The first known interstellar object to visit our solar system, 1I/2017 U1 ‘Oumuamua, was discovered Oct. 19, 2017 by the University of Hawaii’s Pan-STARRS1 telescope, funded by NASA’s Near-Earth Object Observations (NEOO) Program, which finds and tracks asteroids and comets in Earth’s neighborhood. While originally classified as a comet, observations revealed no signs of cometary activity after it slingshotted past the Sun on Sept. 9, 2017 at a blistering speed of 196,000 miles per hour (87.3 kilometers per second). It was briefly classified as an asteroid until new measurements found it was accelerating slightly, a sign it behaves more like a comet.
The second image is to make you think. Given one of our very powerful telescopes that faint dot circled in the center is all we ever saw of Oumuamua. With our computational tools we could detect that it was accelerating and get an idea of the surface composition but the data we collected was negligible (though also amazing given the distance and velocity of this objectively tiny object.)
Extraterrestrial: On ‘Oumuamua as Artifact
by PAUL GILSTER on FEBRUARY 23, 2021
The reaction to Avi Loeb’s new book Extraterrestrial (Houghton Mifflin Harcourt, 2021) has been quick in coming and dual in nature. I’m seeing a certain animus being directed at the author in social media venues frequented by scientists, not so much for suggesting the possibility that ‘Oumuamua is an extraterrestrial technological artifact, but for triggering a wave of misleading articles in the press. The latter, that second half of the dual reaction, has certainly been widespread and, I have to agree with the critics, often uninformed.
The article in CentauriDreams, as always excellent, discusses the reaction to the book which is very much in line with the arguments of the book itself.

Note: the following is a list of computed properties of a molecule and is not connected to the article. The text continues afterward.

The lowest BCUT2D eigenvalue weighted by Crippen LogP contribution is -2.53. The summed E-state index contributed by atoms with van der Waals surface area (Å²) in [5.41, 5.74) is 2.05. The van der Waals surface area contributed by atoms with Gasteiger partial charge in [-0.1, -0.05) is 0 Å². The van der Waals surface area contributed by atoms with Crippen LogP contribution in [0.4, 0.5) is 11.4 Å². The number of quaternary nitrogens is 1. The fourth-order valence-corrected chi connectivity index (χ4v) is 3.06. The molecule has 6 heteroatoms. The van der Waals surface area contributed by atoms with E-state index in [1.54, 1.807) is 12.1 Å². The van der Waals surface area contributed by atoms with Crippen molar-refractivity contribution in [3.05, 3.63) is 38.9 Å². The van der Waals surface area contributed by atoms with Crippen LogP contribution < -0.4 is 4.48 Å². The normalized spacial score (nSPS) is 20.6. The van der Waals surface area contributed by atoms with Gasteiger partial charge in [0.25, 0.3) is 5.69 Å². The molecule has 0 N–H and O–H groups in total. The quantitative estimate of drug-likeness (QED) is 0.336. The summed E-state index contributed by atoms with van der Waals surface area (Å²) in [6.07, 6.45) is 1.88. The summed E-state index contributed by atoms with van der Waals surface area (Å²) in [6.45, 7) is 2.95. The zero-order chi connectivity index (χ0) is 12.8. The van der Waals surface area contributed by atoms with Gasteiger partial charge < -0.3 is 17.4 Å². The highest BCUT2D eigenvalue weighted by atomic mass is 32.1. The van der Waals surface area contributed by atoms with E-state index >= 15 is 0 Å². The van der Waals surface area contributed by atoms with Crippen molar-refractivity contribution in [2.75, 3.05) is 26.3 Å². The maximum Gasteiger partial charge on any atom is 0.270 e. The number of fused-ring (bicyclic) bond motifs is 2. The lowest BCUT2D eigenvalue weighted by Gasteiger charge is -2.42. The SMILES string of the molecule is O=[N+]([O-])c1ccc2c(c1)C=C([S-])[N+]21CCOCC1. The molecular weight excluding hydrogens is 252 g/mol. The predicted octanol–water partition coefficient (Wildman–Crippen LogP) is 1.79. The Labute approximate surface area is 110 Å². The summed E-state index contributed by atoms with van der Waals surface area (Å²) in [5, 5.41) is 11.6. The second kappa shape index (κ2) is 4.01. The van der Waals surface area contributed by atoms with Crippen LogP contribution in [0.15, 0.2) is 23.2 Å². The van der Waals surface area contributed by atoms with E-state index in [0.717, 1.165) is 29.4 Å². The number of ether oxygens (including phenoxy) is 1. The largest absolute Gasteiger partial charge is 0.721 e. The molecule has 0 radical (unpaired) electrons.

The author of the Book a Harvard Astronomer of high repute, says that the data actually points to Oumuamua being an artifact and that since that theory best fits the data…then it is/was an extraterrestrial visitor. He then goes on review other theories and the way that the science community came together to present a ‘consensus’ that was more about PR and making the life of the average person in the broad community of sky explorers easier rather than doing the hard work of explaining multiple theories and sets of data that left the question very open and leaving a starkly amazing option in play.
Essentially this is about the science and the science community but also about Journalism in its debauched epoch. Many of us grew up with science being pushed as a noble, maybe the last noble, adventure. With heroes and a few villains. Heroes of the mind and of letters and video who didn’t get shot at or mugged or even have to live rough. Carl Sagan, Attenborough, many other names come to mind.
The problem is that these men and women were scientists, academics, with deep knowledge, if often deeply attached to one trope, and great communicators. Far too many of those who followed were/are attached to a trope and its alignment with their desired outcome. Without the background/willingness to understand that even the most beautiful theory may be utterly wrong and always HAS to be able to stand up to any counter evidence presented.
Also the scientific community, once quite a small community is now huge, with all the pressures of a large bureaucratic endeavor to go along to get along; careerism; group think; cliques; etc. And especially in ‘charismatic’ endeavors like space the pressure is to be ‘in the consensus’ and ‘never be caught wrong footed in the lime light.’